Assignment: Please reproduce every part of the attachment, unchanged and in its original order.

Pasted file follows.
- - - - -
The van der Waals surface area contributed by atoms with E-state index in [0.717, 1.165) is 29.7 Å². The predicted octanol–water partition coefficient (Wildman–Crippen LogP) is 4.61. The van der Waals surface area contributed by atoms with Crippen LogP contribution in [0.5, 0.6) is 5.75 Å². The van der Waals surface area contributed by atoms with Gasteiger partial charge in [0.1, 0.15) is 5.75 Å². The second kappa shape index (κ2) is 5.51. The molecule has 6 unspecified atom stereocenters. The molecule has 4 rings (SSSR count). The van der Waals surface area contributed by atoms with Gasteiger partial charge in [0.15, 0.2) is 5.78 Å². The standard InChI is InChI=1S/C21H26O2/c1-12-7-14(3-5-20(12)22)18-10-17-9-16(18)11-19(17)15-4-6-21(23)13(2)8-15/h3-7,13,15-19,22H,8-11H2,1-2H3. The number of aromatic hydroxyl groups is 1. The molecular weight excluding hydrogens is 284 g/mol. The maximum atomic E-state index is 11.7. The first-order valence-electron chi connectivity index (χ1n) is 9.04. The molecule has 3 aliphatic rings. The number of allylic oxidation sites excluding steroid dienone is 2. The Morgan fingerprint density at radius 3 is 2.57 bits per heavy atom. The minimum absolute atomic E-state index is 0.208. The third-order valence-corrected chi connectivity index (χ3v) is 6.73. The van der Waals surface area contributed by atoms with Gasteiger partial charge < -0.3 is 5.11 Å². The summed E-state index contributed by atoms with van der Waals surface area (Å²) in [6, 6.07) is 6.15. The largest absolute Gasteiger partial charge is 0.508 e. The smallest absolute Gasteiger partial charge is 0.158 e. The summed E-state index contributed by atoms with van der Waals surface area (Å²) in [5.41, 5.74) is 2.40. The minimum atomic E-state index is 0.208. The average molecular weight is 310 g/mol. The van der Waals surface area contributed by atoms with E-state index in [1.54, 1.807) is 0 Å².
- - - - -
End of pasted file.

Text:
The van der Waals surface area contributed by atoms with E-state index in [0.717, 1.165) is 29.7 Å². The predicted octanol–water partition coefficient (Wildman–Crippen LogP) is 4.61. The van der Waals surface area contributed by atoms with Crippen LogP contribution in [0.5, 0.6) is 5.75 Å². The van der Waals surface area contributed by atoms with Gasteiger partial charge in [0.1, 0.15) is 5.75 Å². The second kappa shape index (κ2) is 5.51. The molecule has 6 unspecified atom stereocenters. The molecule has 4 rings (SSSR count). The van der Waals surface area contributed by atoms with Gasteiger partial charge in [0.15, 0.2) is 5.78 Å². The standard InChI is InChI=1S/C21H26O2/c1-12-7-14(3-5-20(12)22)18-10-17-9-16(18)11-19(17)15-4-6-21(23)13(2)8-15/h3-7,13,15-19,22H,8-11H2,1-2H3. The number of aromatic hydroxyl groups is 1. The molecular weight excluding hydrogens is 284 g/mol. The maximum atomic E-state index is 11.7. The first-order valence-electron chi connectivity index (χ1n) is 9.04. The molecule has 3 aliphatic rings. The number of allylic oxidation sites excluding steroid dienone is 2. The Morgan fingerprint density at radius 3 is 2.57 bits per heavy atom. The minimum absolute atomic E-state index is 0.208. The third-order valence-corrected chi connectivity index (χ3v) is 6.73. The van der Waals surface area contributed by atoms with Gasteiger partial charge < -0.3 is 5.11 Å². The summed E-state index contributed by atoms with van der Waals surface area (Å²) in [6, 6.07) is 6.15. The largest absolute Gasteiger partial charge is 0.508 e. The smallest absolute Gasteiger partial charge is 0.158 e. The summed E-state index contributed by atoms with van der Waals surface area (Å²) in [5.41, 5.74) is 2.40. The minimum atomic E-state index is 0.208. The average molecular weight is 310 g/mol. The van der Waals surface area contributed by atoms with E-state index in [1.54, 1.807) is 0 Å².